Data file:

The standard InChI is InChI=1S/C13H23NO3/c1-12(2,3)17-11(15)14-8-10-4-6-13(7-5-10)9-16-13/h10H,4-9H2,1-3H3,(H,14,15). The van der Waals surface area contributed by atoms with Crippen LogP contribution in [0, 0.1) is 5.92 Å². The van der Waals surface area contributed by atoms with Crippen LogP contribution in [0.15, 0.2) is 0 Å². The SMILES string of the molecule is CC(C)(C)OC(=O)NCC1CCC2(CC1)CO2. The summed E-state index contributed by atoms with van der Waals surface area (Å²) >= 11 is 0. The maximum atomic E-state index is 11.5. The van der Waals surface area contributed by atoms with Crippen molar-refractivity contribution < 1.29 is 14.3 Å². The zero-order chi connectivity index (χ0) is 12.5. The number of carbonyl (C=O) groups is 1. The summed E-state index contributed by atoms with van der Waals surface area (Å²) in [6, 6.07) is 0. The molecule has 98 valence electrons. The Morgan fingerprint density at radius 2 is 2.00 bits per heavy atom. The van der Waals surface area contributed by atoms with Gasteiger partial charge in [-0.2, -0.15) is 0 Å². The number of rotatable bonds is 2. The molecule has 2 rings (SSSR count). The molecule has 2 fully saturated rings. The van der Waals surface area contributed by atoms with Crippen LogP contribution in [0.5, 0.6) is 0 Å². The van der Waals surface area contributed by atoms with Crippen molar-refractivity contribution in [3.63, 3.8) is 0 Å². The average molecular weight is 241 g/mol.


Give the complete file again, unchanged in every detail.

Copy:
The standard InChI is InChI=1S/C13H23NO3/c1-12(2,3)17-11(15)14-8-10-4-6-13(7-5-10)9-16-13/h10H,4-9H2,1-3H3,(H,14,15). The van der Waals surface area contributed by atoms with Crippen LogP contribution in [0, 0.1) is 5.92 Å². The van der Waals surface area contributed by atoms with Crippen LogP contribution in [0.15, 0.2) is 0 Å². The SMILES string of the molecule is CC(C)(C)OC(=O)NCC1CCC2(CC1)CO2. The summed E-state index contributed by atoms with van der Waals surface area (Å²) >= 11 is 0. The maximum atomic E-state index is 11.5. The van der Waals surface area contributed by atoms with Crippen molar-refractivity contribution < 1.29 is 14.3 Å². The zero-order chi connectivity index (χ0) is 12.5. The number of carbonyl (C=O) groups is 1. The summed E-state index contributed by atoms with van der Waals surface area (Å²) in [6, 6.07) is 0. The molecule has 98 valence electrons. The Morgan fingerprint density at radius 2 is 2.00 bits per heavy atom. The van der Waals surface area contributed by atoms with Gasteiger partial charge in [-0.2, -0.15) is 0 Å². The number of rotatable bonds is 2. The molecule has 2 rings (SSSR count). The molecule has 2 fully saturated rings. The van der Waals surface area contributed by atoms with Crippen LogP contribution in [0.5, 0.6) is 0 Å². The van der Waals surface area contributed by atoms with Crippen molar-refractivity contribution in [3.63, 3.8) is 0 Å². The average molecular weight is 241 g/mol.